If you listen to bank tech execs, analysts and technologists talk about new strategy for the coming year, you can almost hear a page turning. Gone is the moribund posture of retrenchment and compliance focus that's dominated IT work for the past five years, replaced by an outlook that's more focused on true innovation than at any time since before the real estate bubble burst.
Sure, spending's not growing by leaps and bounds and the evergreen line items like compliance, credit risk, disaster recovery and security aren't exactly going away soon. Basell III, Dodd-Frank, rising sea levels and hackers will ensure that.
But the primary pressure on banks is now coming from nimble startups developing exciting new tools that change the way people make payments, deposit funds, and engage their finances; as well as from consumers who expect and demand a robust, layered, educational, and even fun experience when managing their money. While it may not be 1999, the air is filled with creativity.
"2013 is the first year of 'beyond the financial crisis.' From 2008 to 2012, the banking industry was consumed with the crisis, with consumer credit, regulatory impact, introspection and cutbacks. But when we talk to senior level executives now, they are carving out a strategy to go forward," says Jim Eckenrode, the executive director of the Deloitte Center for Financial Services.
Even though economic weakness lingers, particularly in Europe, most banks feel as though they can no longer wait on new tech projects. "Banks have been talking about growth despite the climate of uncertainty. It's time for the rubber to meet the road in terms of innovation and growth," says Lisa Kart, a research director at Gartner.
The projections suggest steady growth in overall bank technology spending. Gartner says that in the banking sector, technology spending is expected to reach $460 billion in 2013, up 3.5 % from $445 billion in 2012, with lending, payments, trading and risk management receiving an uplift in funds. Across all industries, global IT spending is forecast to total $2,679 trillion in 2013, a 2.5% increase from 2012's projected $2,603 trillion.
"North America is looking better than Eastern Europe [which faces a fiscal crisis]," says Kart, who adds that while Citigroup's recent announcement of cost-cutting may impact the forecast slightly, the overall climate in North America is relatively healthy. "Most banks expect IT budgets will increase, and only about 7% say they are decreasing IT budgets, so that's a very positive sign."
In the most recent numbers available, Celent has projected 2012 bank IT spending in North America, Europe and Asia to total $173 billion (the dollar size of different analysts' predictions can differ widely because definitions of bank IT spending differ), or 2.8% higher than 2011. 2013 is projected to come in at about 3% higher, or about $180 billion, with 2014 expanding by about 3.4%.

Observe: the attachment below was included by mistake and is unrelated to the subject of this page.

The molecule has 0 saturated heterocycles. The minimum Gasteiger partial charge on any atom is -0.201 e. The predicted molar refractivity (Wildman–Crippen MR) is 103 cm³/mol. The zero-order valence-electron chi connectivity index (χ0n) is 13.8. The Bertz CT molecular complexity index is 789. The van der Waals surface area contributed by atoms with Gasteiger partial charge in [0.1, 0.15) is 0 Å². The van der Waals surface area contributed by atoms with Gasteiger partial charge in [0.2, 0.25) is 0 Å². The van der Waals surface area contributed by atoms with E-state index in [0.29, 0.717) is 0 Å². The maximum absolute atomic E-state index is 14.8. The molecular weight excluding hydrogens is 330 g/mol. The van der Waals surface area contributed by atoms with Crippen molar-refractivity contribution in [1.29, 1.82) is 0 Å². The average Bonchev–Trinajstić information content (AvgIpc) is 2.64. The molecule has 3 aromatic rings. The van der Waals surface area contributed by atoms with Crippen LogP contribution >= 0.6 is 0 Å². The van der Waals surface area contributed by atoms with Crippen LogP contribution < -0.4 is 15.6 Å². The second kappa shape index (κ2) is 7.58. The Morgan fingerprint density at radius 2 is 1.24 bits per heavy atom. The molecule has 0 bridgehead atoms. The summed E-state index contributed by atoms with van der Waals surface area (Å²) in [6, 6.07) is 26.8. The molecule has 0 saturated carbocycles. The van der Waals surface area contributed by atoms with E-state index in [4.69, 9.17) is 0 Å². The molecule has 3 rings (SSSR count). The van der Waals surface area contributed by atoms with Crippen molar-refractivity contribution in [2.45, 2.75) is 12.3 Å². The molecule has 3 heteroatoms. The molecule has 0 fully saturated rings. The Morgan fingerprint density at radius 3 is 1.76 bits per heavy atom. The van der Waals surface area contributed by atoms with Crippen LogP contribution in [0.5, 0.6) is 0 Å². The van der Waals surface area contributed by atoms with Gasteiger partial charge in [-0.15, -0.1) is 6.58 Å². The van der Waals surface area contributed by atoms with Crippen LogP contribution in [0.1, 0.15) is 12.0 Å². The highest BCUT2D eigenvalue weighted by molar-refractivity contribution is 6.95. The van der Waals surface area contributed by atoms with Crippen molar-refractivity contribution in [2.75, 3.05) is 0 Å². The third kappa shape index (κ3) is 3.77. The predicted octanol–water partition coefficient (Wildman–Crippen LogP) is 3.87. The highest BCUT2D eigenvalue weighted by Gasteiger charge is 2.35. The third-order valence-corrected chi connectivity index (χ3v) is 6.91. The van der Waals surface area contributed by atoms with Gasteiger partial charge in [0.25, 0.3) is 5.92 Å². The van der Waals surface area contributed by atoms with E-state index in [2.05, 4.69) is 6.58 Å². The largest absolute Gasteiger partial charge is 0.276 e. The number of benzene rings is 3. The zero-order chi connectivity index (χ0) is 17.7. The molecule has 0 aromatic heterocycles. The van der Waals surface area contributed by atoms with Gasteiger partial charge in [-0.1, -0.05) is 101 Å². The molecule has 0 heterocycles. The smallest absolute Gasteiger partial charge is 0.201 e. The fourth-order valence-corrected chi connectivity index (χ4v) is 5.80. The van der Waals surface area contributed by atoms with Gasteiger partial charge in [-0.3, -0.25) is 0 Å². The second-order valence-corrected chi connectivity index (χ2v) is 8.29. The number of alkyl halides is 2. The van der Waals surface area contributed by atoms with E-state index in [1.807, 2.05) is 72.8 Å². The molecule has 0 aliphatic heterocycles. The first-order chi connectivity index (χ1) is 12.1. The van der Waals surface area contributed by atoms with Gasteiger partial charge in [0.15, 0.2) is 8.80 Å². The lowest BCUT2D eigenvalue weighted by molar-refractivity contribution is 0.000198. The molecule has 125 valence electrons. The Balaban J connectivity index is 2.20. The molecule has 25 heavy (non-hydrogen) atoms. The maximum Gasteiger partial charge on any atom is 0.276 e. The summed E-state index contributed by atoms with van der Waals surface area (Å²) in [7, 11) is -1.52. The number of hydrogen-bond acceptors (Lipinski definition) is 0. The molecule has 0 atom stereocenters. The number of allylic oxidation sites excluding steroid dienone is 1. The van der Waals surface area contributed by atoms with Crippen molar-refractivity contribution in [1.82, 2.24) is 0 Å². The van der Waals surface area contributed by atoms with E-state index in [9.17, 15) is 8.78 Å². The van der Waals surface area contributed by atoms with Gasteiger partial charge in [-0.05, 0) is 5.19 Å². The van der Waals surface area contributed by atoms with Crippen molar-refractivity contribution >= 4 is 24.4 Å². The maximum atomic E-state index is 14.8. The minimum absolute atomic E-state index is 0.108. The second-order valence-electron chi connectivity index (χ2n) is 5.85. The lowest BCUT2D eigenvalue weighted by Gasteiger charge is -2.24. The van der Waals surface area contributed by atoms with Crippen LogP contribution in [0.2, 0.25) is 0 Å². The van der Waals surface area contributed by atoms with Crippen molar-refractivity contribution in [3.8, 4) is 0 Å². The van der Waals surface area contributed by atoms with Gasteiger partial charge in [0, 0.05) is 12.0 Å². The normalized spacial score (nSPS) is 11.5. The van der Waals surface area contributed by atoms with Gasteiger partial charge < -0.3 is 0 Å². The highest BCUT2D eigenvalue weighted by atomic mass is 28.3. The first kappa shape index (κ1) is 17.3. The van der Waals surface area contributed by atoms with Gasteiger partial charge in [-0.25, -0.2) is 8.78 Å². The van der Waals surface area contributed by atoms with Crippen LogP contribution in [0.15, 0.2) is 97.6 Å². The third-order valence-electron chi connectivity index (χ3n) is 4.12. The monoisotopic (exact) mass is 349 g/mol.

Celent says the fastest growing region is Asia-Pacific, with 2012 spending approaching $60 billion, with 2013 expected to surpass $62 billion. North American bank spending is expected to grow 2.4% in 2012, closing in on $55 billion, and passing $56 billion in 2013, or about 3 percent higher. Growth in Europe is expected to be flat, or hovering around the $60 billion mark.
Broken down into categories of spending, Gartner says top priorities will be the improvements in systems that enable IT modernization, such as virtualization, cloud, analytics and business intelligence.
"A lot of the investments are being driven by application modernization and the fact that legacy applications more and more need to be replaced, such as core banking systems, risk management and online banking," Kart says.
A pointed focus will be on software to deliver improved CRM, business intelligence and analytics, she says. Such applications can be used to develop sophisticated marketing and sales campaigns to promote mobile financial services, particularly personalized marketing and merchant offers delivered at the point of sale. The technology can also help leverage social media and other unstructured customer information that's part of the "big data" revolution. Social networking has proven to be a source of information on consumer tastes and affiliations that can prove useful in marketing, sales, credit risk and security.
Many major new tech projects in the coming year are expected to involve data management and business intelligence engines. The use of social networks as a venue to deliver content and gather data should mature in 2013, becoming a substantial component of financial services marketing. "Social is generating a tremendous amount of interest right now. Some banks are still taking a wait and see approach, but others are getting headlong into it. The investments in social are not huge when compared to other investments, but they're certainly important right now," Eckenrode says.
Big data's also a big job producer as companies hire specialists, sales people and other staff with skills in advanced information analysis and its varied uses. Gartner is projecting 4.4 million new jobs will be generated in 2013 across all industries and disciplines directly and indirectly connected to big data, with more than 1 million of those jobs coming in financial services.